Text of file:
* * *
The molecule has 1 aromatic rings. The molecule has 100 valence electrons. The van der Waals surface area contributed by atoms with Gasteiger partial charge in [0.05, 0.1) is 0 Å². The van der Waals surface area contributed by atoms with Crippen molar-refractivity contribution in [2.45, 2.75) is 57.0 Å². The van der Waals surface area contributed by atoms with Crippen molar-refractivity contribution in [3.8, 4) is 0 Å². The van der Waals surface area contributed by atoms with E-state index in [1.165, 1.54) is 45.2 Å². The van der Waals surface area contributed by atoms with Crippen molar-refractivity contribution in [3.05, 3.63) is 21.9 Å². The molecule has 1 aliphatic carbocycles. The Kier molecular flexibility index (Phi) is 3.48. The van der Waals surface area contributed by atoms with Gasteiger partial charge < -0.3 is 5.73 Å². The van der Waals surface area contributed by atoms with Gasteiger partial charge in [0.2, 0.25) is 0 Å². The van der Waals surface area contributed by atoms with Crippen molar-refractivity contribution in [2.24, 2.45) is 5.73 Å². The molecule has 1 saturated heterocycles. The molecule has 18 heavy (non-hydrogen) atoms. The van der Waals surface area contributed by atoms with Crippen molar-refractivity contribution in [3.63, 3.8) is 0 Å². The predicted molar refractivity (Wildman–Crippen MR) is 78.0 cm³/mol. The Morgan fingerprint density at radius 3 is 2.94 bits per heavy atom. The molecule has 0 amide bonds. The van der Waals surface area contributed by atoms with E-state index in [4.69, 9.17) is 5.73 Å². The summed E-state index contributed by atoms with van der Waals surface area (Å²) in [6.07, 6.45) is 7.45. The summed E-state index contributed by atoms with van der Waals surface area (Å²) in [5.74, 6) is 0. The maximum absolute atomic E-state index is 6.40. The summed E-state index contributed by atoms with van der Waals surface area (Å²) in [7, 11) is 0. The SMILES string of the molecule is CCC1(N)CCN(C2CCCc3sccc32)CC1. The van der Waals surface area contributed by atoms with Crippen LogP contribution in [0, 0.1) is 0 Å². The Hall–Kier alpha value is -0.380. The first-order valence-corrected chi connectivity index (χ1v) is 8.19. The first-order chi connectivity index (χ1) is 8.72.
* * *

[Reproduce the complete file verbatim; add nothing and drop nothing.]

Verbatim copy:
The molecule has 1 aromatic rings. The molecule has 100 valence electrons. The van der Waals surface area contributed by atoms with Gasteiger partial charge in [0.05, 0.1) is 0 Å². The van der Waals surface area contributed by atoms with Crippen molar-refractivity contribution in [2.45, 2.75) is 57.0 Å². The van der Waals surface area contributed by atoms with Crippen molar-refractivity contribution in [3.8, 4) is 0 Å². The van der Waals surface area contributed by atoms with E-state index in [1.165, 1.54) is 45.2 Å². The van der Waals surface area contributed by atoms with Crippen molar-refractivity contribution in [3.05, 3.63) is 21.9 Å². The molecule has 1 aliphatic carbocycles. The Kier molecular flexibility index (Phi) is 3.48. The van der Waals surface area contributed by atoms with Gasteiger partial charge < -0.3 is 5.73 Å². The van der Waals surface area contributed by atoms with Gasteiger partial charge in [0.2, 0.25) is 0 Å². The van der Waals surface area contributed by atoms with Crippen molar-refractivity contribution in [2.24, 2.45) is 5.73 Å². The molecule has 1 saturated heterocycles. The molecule has 18 heavy (non-hydrogen) atoms. The van der Waals surface area contributed by atoms with Crippen molar-refractivity contribution in [3.63, 3.8) is 0 Å². The predicted molar refractivity (Wildman–Crippen MR) is 78.0 cm³/mol. The Morgan fingerprint density at radius 3 is 2.94 bits per heavy atom. The molecule has 0 amide bonds. The van der Waals surface area contributed by atoms with E-state index in [4.69, 9.17) is 5.73 Å². The summed E-state index contributed by atoms with van der Waals surface area (Å²) in [6.07, 6.45) is 7.45. The summed E-state index contributed by atoms with van der Waals surface area (Å²) in [5.74, 6) is 0. The maximum absolute atomic E-state index is 6.40. The summed E-state index contributed by atoms with van der Waals surface area (Å²) in [7, 11) is 0. The SMILES string of the molecule is CCC1(N)CCN(C2CCCc3sccc32)CC1. The van der Waals surface area contributed by atoms with Crippen LogP contribution in [0, 0.1) is 0 Å². The Hall–Kier alpha value is -0.380. The first-order valence-corrected chi connectivity index (χ1v) is 8.19. The first-order chi connectivity index (χ1) is 8.72.